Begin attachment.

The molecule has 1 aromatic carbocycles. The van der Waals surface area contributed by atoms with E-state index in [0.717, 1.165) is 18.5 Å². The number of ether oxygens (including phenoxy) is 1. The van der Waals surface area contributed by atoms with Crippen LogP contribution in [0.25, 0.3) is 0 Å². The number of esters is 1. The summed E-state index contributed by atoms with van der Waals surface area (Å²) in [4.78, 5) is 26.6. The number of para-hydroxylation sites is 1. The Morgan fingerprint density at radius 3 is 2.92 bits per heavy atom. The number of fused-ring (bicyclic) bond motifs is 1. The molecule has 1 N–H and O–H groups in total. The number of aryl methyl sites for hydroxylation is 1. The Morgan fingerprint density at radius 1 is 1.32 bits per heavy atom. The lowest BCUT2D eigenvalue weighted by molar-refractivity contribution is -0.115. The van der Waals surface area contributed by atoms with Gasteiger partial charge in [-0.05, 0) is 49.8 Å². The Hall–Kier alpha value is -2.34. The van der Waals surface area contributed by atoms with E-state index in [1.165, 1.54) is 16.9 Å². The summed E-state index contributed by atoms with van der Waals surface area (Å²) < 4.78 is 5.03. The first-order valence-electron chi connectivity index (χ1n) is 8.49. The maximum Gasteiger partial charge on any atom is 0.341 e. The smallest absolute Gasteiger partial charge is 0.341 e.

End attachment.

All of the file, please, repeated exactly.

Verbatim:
The molecule has 1 aromatic carbocycles. The van der Waals surface area contributed by atoms with E-state index in [0.717, 1.165) is 18.5 Å². The number of ether oxygens (including phenoxy) is 1. The van der Waals surface area contributed by atoms with Crippen LogP contribution in [0.25, 0.3) is 0 Å². The number of esters is 1. The summed E-state index contributed by atoms with van der Waals surface area (Å²) in [4.78, 5) is 26.6. The number of para-hydroxylation sites is 1. The Morgan fingerprint density at radius 3 is 2.92 bits per heavy atom. The number of fused-ring (bicyclic) bond motifs is 1. The molecule has 1 N–H and O–H groups in total. The number of aryl methyl sites for hydroxylation is 1. The Morgan fingerprint density at radius 1 is 1.32 bits per heavy atom. The lowest BCUT2D eigenvalue weighted by molar-refractivity contribution is -0.115. The van der Waals surface area contributed by atoms with Gasteiger partial charge in [-0.05, 0) is 49.8 Å². The Hall–Kier alpha value is -2.34. The van der Waals surface area contributed by atoms with E-state index in [1.165, 1.54) is 16.9 Å². The summed E-state index contributed by atoms with van der Waals surface area (Å²) < 4.78 is 5.03. The first-order valence-electron chi connectivity index (χ1n) is 8.49. The maximum Gasteiger partial charge on any atom is 0.341 e. The smallest absolute Gasteiger partial charge is 0.341 e.